On a Monday morning, we welcome everyone to camp, double-checking their dietary/medical needs, camp choices and emergency contact details as they check in. Our team will give a short welcome talk before we head off for morning activities. For our language campers, they will head off with their language teachers for their first session which runs from 9am-12, with a short break in the middle. Our mountain adventure and marmot campers will head with their teachers, for their first activity of the week, often involving some ice breaker games to get to know everyone. At 12pm, all of our campers will head back to base for lunchtime and then come 1pm, our marmot campers will head home and our mountain adventure and language campers will enjoy sports and excursions until 4pm when they go home.

How do meal times work?

Our summer camps run Monday to Friday from 9am-4pm and we include a nutritious and freshly prepared lunch every day, this takes place between 12pm-1pm and campers will all meet together at our base for this. Our team of chefs provide fantastic meals with hot and cold options available, all in a buffet-style providing children with a choice of healthy food each day, catering to all dietary, medical, and religious requirements. On a Wednesday, children will take an excursion so on this day, they will take a packed lunch with them and we will prepare this freshly that morning.   There has been a great deal of recent scientific and media interest in the relationship between children and the natural environment, with fears that the increasing use of technology and a generational change in the attitudes toward outdoor play have led to a severe disconnect between our children and the great outdoors. We explore some of the most recent evidence on the subject, and how important getting out and into nature really is to your child or teenager.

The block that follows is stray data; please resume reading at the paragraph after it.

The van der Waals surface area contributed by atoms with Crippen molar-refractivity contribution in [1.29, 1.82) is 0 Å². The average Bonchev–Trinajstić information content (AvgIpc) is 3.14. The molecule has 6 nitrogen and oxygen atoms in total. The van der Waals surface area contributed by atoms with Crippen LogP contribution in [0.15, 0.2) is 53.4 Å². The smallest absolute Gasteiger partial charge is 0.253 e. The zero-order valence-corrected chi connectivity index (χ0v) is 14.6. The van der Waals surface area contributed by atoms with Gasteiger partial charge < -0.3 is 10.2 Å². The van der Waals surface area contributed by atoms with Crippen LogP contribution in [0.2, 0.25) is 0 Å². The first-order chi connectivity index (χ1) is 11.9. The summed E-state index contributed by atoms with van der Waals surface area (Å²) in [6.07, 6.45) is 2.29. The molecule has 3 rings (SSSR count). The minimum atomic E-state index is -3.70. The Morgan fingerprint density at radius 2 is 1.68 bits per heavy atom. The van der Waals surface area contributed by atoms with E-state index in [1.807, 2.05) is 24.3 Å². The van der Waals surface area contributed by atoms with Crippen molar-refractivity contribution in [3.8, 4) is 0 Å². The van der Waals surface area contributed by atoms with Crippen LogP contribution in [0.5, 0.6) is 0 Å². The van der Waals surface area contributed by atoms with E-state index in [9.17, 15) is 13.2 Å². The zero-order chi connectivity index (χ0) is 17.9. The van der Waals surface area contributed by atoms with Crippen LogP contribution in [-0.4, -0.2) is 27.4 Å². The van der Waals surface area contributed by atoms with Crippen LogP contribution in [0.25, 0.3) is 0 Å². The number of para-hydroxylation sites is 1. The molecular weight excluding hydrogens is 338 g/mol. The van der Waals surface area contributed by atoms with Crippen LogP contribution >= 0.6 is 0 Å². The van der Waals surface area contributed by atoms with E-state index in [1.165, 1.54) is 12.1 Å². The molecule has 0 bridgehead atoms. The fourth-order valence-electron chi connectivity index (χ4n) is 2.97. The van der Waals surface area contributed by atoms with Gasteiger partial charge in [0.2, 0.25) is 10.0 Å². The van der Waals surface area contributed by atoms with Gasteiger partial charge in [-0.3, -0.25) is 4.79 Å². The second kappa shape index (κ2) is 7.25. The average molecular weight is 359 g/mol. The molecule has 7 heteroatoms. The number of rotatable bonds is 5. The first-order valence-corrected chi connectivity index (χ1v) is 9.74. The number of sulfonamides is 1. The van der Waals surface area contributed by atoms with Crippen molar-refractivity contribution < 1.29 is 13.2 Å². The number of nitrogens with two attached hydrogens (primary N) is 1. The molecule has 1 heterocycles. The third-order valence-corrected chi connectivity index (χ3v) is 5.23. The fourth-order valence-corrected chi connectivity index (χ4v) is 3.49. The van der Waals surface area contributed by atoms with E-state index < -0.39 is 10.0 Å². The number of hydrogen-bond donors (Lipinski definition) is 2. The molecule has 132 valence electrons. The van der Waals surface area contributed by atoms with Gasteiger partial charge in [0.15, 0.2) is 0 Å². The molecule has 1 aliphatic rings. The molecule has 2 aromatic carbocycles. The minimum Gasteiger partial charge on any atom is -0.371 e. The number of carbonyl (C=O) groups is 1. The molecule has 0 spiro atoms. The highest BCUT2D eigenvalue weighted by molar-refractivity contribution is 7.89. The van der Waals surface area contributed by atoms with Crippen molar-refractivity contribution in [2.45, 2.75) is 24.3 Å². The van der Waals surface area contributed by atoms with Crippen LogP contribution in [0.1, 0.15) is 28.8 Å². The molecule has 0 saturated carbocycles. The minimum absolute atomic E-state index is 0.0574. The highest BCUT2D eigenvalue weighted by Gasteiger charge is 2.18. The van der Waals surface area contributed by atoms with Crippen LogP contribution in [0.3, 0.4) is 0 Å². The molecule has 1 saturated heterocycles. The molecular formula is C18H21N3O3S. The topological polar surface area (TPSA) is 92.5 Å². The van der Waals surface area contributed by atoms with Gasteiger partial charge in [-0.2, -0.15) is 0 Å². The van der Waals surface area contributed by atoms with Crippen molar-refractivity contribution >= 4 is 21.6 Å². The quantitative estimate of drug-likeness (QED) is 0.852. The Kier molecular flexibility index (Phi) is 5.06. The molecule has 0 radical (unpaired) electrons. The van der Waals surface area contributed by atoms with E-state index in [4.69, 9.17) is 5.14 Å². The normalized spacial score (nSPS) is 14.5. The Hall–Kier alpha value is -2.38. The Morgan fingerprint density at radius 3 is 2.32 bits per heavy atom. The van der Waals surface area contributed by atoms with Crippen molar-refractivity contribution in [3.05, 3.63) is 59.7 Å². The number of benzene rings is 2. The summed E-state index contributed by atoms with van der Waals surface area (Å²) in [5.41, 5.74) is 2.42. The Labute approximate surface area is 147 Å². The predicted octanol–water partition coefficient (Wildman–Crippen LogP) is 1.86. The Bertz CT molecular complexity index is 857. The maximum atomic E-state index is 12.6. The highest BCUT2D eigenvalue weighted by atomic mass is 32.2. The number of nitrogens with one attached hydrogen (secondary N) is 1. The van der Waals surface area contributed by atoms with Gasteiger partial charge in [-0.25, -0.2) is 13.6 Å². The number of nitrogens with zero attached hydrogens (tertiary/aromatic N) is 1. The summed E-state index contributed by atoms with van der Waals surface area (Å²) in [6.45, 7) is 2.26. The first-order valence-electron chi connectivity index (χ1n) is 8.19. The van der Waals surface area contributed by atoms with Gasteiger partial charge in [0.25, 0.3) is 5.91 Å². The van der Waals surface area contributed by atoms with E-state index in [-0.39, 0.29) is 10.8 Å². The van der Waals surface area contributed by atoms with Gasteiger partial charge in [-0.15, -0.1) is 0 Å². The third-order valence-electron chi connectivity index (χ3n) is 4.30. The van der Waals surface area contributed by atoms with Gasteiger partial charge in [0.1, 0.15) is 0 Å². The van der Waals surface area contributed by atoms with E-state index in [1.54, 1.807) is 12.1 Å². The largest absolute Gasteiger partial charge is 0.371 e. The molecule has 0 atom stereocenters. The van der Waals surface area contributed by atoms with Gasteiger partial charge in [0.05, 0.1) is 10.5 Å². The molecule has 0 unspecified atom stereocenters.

So, what are the facts?